If you have a measured 600m trail route at hand, a good session might consist of running out to the 600m mark at 10k pace and then turning and running 5k pace back (2:30 recoveries).
You could repeat this 5 or 6 times in place of a mile rep session just for variation. The total distance run is between 5k and 10k race distance, and so is the average pace. Having to turn around and run back faster than you started will stop you going out too fast and bring control and consistency. SG noted 4:55 pace for your 600m intervals - which is great for leg speed and stamina. This session is more about working the full range of energy systems in limited time.
That's a monster session. I wouldn't attempt it without a taper, and a couple of rest days afterwards. I would say this session would dominate your week - i.e. the 2 days before and after would be written off in order to taper and then recover from it. Build up your mile reps one at a time - a progression with some plateaus.
But different people suit different training. Marty Dent, 2:11 Austrailian Marathoner (28:50 for 10k) does 8 x 1km @ target pace, and Jo Pavey, 2:26 GB marathoner does 6 x 1mile @ 10k pace. The key is to not go beyond the current target race distance but keep the quality high.
However, Only way of knowing if a session is useful is to try it yourself.
I like your trail intervals - in my opinion, any 5 miler on the trails has the same training benefit as 6 on the road since the surface instability and core engagement is much greater, and you are kept constantly "on task" since the terrain demands greater levels of concentration. 600m is a good distance for intervals also, since mentally you can treat it as one lap of a track - and then hang on.
Your "mile reps" is also a good session, but I think if your recoveries were a bit longer (@ 2 minutes) you could be a little more consistent (with a range of 5 seconds instead of 8) and it would feel a lot easier (but, admittedly you are losing endurance benefits at the expense of consistency).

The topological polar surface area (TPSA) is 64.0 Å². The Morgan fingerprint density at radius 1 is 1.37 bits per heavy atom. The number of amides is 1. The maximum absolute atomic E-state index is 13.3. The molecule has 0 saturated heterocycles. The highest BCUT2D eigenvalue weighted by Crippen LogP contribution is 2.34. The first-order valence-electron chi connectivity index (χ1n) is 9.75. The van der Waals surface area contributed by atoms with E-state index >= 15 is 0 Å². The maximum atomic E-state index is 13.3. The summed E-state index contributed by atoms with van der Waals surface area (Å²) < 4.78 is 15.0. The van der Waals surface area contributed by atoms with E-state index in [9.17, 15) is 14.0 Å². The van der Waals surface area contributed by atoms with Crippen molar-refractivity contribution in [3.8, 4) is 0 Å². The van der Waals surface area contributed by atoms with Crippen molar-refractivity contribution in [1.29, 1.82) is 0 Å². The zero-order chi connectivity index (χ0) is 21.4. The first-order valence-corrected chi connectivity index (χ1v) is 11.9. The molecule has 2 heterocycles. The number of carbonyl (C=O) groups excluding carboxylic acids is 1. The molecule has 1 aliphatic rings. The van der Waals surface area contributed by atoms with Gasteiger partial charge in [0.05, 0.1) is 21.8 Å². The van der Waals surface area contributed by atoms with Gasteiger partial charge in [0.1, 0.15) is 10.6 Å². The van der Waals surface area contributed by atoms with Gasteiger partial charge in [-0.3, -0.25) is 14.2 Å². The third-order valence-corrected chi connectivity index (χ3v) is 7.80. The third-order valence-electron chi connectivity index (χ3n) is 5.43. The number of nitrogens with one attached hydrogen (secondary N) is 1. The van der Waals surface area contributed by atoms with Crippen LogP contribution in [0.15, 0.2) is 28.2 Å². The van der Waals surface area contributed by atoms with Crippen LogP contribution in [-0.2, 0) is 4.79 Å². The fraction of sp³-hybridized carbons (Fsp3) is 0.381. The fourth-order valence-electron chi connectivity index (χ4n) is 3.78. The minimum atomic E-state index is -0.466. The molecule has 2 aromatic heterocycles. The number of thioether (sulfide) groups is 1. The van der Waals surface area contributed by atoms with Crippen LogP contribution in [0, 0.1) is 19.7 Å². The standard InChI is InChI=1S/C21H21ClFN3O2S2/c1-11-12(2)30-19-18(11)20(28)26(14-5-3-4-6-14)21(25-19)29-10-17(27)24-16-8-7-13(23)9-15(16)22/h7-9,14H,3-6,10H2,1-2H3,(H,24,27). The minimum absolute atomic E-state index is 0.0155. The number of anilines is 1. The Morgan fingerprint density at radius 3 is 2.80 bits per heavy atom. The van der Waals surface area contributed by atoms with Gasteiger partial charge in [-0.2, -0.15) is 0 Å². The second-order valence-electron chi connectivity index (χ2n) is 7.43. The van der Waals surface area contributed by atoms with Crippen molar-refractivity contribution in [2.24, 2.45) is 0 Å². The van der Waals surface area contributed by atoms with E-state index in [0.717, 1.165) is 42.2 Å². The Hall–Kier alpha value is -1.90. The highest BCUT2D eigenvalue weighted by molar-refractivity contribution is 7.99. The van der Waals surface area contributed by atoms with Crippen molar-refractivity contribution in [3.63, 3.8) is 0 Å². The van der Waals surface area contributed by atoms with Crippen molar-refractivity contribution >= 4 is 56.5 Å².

My favourite bespoke speedwork session is 5 x 320m sprints (@ 4:16-4:20 mile pace) off 3 minutes recovery, with the sprint session bookended by 2 x 1 mile @ slightly slower than tempo pace (@ 5:55 mile pace). You are getting the full range of energy systems (sprints - anaerobic and upper end aerobic - tempo, as well as working at improving your LT and V02 max. This session takes discipline - you nearly always run the first rep way too fast and then crawl the last! I always prefer interval to tempo BTW, but cruise intervals are good at making the transition from steady warm up pace to fast intervals.
I think your last post is as much about trying to prove to yourself that your goal is realistic as trying to defend your position to others.
I think most of the forum posts have been sceptical at best. A 150 mile fortnight ( as opposed to your "strong" 150 mile month) will be needed to crack 15 minutes comfortably.
A 19 minute 5k is roughly equivalent to a 41 minute 10k performance and a 15 minute 5k equivalent to a 32min 10k. Putting your 5k performance into context (most people find 10k times easier to relate with), do you still believe you can cut roughly 20% off your time over the next few years and move towards semi-elite level?
Your past statistics are impressive, but they remain just that. In the past.